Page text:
Welcome to College Confidential!

The leading college-bound community on the web

Sign Up For Free

Join for FREE, and start talking with other members, weighing in on community discussions, and more.

Also, by registering and logging in you'll see fewer ads and pesky welcome messages (like this one!)

As a CC member, you can:

  • Reply to threads, and start your own.
  • Post reviews of your campus visits.
  • Find hundreds of pages of informative articles.
  • Search from over 3 million scholarships.
Please take a moment to read our updated TOS, Privacy Policy, and Forum Rules.

philosophy.. hard?

xjenephaxxjenephax Registered User Posts: 14 New Member
edited June 2007 in College Life
okay.. so i'm deciding on taking philosophy as my major~
and i was wondering if it's really hard?
because i just want to major in something i'm going to get straight A's in (because i want to go to law school.. and law schools don't care what you major in as long as you get straight A's)

i'm a writer type of person.. i hate math & science
so is philosophy a good major?

(oh.. i'm going to uci this fall.. so if that matters.. i think majors are different in various colleges?)
Post edited by xjenephax on

Replies to: philosophy.. hard?

  • ozymozym Registered User Posts: 296 Junior Member
    do English.
  • Fides et RatioFides et Ratio Registered User Posts: 902 Member
    Philosophy is a great field of study, a cornerstone (along with Classics) of the classical liberal arts education, and excellent preparation for law school (law schools like philosophy majors). Is it easy? No. But it is probably the most intellectually rewarding major a student could undertake. If you're into philosophy, you will have fun with it.
  • xjenephaxxjenephax Registered User Posts: 14 New Member
    err.. i just spent the last 40 mins. just reading up on philosophy as a major and english as a major
    i think i'm gonna go w/ english~
    i have no idea why i overlooked that major.. haha
  • OptimusPrimeOptimusPrime Registered User Posts: 336 Member
    I hear some classes in philosophy -- particularly the logic type stuff -- are great for the LSAT, though. Something to consider.
  • ozymozym Registered User Posts: 296 Junior Member
    honestly xjenephax, from what my friends have told me about law school you need strategy.

    law schools do not require prior knowledge like med school (LSAT is largely logic games - engineering students do well on LSAT) and law schools are open to all majors, as every major can probably contribute something to the law field. if you want a top law school, do well in all your classes.

    the most important two factors are LSAT and GPA, you need those before they'll even glance at your reccs.

    optimus is right though, some philosophy classes are probably excellent for law. i'd be sure to try to take one or two of those
  • cavalier302cavalier302 Registered User Posts: 4,343 Senior Member
    The two most important factors in law school admissions are GPA and LSAT. Why don't you try classes in the areas that interest you and then make a decision? Hell, you could even double major. Study something you love and do well in it.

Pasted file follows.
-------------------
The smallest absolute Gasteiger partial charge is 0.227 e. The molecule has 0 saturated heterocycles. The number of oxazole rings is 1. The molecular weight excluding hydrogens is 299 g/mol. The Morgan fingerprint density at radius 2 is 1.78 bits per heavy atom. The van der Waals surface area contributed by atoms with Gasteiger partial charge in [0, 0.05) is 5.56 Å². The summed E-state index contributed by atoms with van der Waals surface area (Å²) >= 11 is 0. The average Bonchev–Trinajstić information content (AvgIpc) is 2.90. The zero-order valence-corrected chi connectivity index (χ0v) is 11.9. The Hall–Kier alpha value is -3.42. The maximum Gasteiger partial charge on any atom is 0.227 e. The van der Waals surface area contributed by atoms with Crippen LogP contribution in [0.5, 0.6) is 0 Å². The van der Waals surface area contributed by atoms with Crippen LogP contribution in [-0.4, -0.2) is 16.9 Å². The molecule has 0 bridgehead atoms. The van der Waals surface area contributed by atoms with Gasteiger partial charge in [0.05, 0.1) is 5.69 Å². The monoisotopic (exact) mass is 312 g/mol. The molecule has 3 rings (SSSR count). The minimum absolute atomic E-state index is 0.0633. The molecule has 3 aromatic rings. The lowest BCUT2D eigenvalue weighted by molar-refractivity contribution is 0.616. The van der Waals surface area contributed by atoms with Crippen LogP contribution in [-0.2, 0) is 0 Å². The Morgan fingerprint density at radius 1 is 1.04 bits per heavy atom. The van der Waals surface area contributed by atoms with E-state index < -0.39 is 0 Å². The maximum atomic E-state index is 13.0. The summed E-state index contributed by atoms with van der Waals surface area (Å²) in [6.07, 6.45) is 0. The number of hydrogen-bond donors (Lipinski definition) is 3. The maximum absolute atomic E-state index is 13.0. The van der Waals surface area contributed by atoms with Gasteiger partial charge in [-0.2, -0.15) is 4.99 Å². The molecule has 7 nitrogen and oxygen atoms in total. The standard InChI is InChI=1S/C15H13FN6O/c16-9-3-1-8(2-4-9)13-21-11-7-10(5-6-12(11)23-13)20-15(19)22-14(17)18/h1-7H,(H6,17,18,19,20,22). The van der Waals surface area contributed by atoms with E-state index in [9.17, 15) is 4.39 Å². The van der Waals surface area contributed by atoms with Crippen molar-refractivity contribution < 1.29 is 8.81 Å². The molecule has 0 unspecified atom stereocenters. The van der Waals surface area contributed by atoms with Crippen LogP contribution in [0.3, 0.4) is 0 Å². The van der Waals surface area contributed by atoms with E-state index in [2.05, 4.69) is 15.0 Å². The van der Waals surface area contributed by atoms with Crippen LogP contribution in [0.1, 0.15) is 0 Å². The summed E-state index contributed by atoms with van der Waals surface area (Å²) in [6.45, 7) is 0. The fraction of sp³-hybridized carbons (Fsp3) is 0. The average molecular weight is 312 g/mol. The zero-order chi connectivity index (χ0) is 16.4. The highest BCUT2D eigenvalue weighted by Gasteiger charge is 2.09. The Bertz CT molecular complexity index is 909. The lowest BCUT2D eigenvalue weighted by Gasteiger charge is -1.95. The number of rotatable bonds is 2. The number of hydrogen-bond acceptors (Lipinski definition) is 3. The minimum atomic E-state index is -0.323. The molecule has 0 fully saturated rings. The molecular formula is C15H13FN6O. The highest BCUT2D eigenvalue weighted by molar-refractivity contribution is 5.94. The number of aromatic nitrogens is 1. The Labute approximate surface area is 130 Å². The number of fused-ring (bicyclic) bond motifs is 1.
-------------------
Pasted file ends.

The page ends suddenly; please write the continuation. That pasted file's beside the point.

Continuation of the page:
• forgivenforgiven Registered User Posts: 1,690 Senior Member
    "because i just want to major in something i'm going to get straight A's in"

    what a great attitude and start to college.
  • ozymozym Registered User Posts: 296 Junior Member
    Double majors dont help you for law school, but hey, if you love what you're doing. go for it.
  • Mi_LieMi_Lie Registered User Posts: 108 Junior Member
    I actually thought about this a few days ago - if Engineering students do well on the LSAT, does that mean someone who does "poorly" in math can do well on it too?

    What I mean is, can the LSAT be difficult for "right-brained" people?
  • lasfloreslasflores Registered User Posts: 41 Junior Member
    People aren't "right-brained" or "left-brained".
  • Drew00Drew00 Registered User Posts: 2,964 Senior Member
    Yes, Philosophy is hard.
  • TheCaliforniaLifeTheCaliforniaLife Registered User Posts: 488 Member

    Really? I always thought that right-brained and left-brained was actual termonology for the functioning of the mind. Each person uses their brain hemispheres differently. This accounts for learning differences. Some people have strong neurotransmitter connectivity in one hemisphere rather than the other. When their brain was in development as a newborn certain neurotransmitters and receptors recieved great levels or stimulations which caused myelin to form around the neurons. Left-brained people are proficent in logical and analytical type situtations rather than right-brained people who are more creative and intuative.
  • Fides et RatioFides et Ratio Registered User Posts: 902 Member
    Philosophy forces you to use both sides.
  • ozymozym Registered User Posts: 296 Junior Member
    Mi_Lie, from what I heard the LSAT is like the SAT in the terms that you can prepare for it and get a respectable score as long as you want to do it. If you struggle with analytical thinking and problem solving, it will be harder but those are useful skills to have.
  • drusbadrusba Registered User Posts: 9,149 Senior Member
    If you want to know whether you will find philosophy easy, go to the library and get a book called Being and Nothingness by Jean-Paul Sartre. If you can get through it and understand it, you will find philosophy easy.
This discussion has been closed.